web culture: December 2008 Archives


photo courtesy of Giant Ginkgo

Last week was pretty good for Illuminati Karate, a web developer in Raleigh, North Carolina. The company snapped up an expired web domain for $10 and resold it for a profit of $34,990.

The domain? GeorgeWBushLibrary.com. The library's online vendor, Yuma Solutions, carelessly let the domain expire. And Yuma should have known better. It initially bought the domain for $3,000 - from yet another squatter.

 Welcome to the wild world of online identity, where seemingly anyone can appropriate a brand's name. Don't think it can happen to your company? Consider the threats:

• Cybersquatting, which occurs when someone purchases a domain that points to your brand, such as the example above. While there are laws against cybersquatting, it can be expensive and time consuming to win. And the so-called squatter may have a legitimate right to the name. In the early days of the Internet, a jazz club in New York called The Blue Note was outraged to discover that someone had already purchased the domain thebluenote.com. The owner, a music club in Columbia, Missouri, felt it had a legitimate right to the name. It, too, was The Blue Note. The New York club had to take legal action in Missouri, where it lost.

• Typosquatting, in which competitors purchase domains that are similar to a legitimate one in order to redirect traffic. For example, you could purchase goggle.com and receive a fair number of visits from sloppy typists who meant to do a Google search.

• Phishing, in which a malicious web site poses as a well-established brand and solicits personal information. Phishing schemes typically target companies with online ecommerce, such as banks and credit card companies.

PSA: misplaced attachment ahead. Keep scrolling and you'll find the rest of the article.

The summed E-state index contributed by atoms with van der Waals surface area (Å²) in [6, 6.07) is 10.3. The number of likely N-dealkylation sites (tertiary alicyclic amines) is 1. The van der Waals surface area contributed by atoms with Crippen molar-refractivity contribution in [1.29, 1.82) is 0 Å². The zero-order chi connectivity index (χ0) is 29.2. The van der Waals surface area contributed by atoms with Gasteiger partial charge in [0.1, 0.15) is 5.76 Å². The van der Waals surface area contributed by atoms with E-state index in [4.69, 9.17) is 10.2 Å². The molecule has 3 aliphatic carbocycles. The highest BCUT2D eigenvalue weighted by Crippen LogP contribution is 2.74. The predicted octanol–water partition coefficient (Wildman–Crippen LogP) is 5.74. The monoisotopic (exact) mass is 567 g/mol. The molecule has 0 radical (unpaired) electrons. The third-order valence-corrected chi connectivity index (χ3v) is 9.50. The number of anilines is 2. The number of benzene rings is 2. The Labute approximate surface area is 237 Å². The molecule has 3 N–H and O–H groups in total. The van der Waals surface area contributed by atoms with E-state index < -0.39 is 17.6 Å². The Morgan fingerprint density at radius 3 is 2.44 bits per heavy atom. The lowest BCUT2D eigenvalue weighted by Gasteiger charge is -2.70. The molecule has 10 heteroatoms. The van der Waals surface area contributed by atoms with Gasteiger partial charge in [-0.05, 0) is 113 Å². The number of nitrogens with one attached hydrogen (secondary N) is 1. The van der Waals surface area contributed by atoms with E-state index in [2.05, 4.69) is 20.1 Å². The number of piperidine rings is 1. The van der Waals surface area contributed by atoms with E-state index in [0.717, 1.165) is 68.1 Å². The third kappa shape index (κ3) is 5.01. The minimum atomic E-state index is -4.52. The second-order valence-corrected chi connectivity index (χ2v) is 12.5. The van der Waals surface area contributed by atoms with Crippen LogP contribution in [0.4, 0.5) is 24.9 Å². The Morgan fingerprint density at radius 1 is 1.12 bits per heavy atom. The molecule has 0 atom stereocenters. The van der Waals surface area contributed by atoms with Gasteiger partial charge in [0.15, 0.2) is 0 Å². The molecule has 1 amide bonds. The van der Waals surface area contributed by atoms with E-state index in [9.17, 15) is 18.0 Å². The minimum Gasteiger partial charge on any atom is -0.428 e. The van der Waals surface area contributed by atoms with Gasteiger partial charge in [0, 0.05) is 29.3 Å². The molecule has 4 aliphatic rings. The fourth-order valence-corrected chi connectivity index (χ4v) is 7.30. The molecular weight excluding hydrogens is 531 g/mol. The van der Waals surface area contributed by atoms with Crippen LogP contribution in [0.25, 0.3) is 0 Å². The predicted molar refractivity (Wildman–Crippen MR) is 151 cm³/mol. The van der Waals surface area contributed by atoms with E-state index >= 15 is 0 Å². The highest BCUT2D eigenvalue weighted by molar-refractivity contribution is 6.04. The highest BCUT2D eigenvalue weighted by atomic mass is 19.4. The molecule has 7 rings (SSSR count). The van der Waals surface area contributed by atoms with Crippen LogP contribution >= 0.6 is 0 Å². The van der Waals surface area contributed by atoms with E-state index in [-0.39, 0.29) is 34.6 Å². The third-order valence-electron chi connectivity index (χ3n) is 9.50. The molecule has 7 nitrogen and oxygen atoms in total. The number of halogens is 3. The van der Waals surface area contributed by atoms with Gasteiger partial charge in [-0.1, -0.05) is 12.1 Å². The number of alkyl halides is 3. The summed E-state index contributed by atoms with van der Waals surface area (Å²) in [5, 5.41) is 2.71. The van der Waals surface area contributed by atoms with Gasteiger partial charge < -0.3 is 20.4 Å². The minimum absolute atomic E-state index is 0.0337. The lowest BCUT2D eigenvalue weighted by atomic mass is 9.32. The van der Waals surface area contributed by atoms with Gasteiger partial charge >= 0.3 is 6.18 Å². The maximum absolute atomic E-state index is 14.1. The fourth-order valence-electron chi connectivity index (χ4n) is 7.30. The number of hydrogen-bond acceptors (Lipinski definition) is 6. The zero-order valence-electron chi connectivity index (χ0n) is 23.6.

• Brandjacking, in which someone poses as your company in any online exchange. This can include popular social networking sites like Facebook or MySpace. Not long ago, a woman calling herself Janet set up the account ExxonMobilCorp on the Twitter microblogging site. She answered questions and shared expertise about her company, including the observation that the Exxon Valdez was not one of the worst 10 oil spills. The problem? Janet was not an ExxonMobil employee. While her account has been shut down, to this day no one knows who she was.

spector.jpgYou know Christmas is coming when your friends start sending you the latest Elf Yourself electronic greetings. According to a post at Odeo.com, this viral has been seen by 193 million visitors. Brilliant, lean in branding for Office Max, and for the cost of one TV commercial. Nice podcast about the campaign, too. 

Here are some more fun virals:

Naughty or Nice? Courtesy of the Greteman Group, a branding agency in Wichita, Kansas.

Simon Sez Santa does your bidding from keyboard commands.

Celebrity Gingerbread, Law and Order edition, from last season, at chow.com. Instructions for making ginger cookie versions of some of Hollywood's fallen heroes (Phil Spector pictured, without gun). Delicious!

Sephora's Mistletoe Makeover. Upload a photo of yourself and play with cosmetics. What favors you most? Is it "Smoky Sugar Plum," "Merry Berry," "Santa's Little Temptress," or "O, Tannen-Babe?"

Added on 12/17:

Ace your Face, from Ace Hardware.

Holiday Party Excuse Generator, from Enlighten, an ad agency in Ann Arbor, Michigan.

Don't tell the kids! For a modest fee, Capture the Magic will photoshop Santa into your living room for evidence of his visit. Ho, ho, ho!

Added on 12/22:

BannerBlog has archived 123 agency e-greetings from 2008. No trees were killed, just lots of hours of Flash development.

If you've found a good holiday viral, let me know. And happy holidays!

I've posted a great deal about Twitter on this blog lately, but I do have a good reason: my students are doing a research study on how companies use Twitter to communicate with their customers. These links are to help them find their way through the front part of their paper assignment. So here's another batch:

Niall Cook writes about good Twitter practice for corporations at The Customer Collective.

A very useful study on Twitter from H-P Labs, Social networks that matter: Twitter under the Microscope, with useful annotations from Jeremiah Owyang at Web Strategy by Jeremiah.

follow me @DavidKamerer
Follow me @DavidKamerer

About this Archive

This page is a archive of entries in the web culture category from December 2008.

web culture: November 2008 is the previous archive.

web culture: January 2009 is the next archive.

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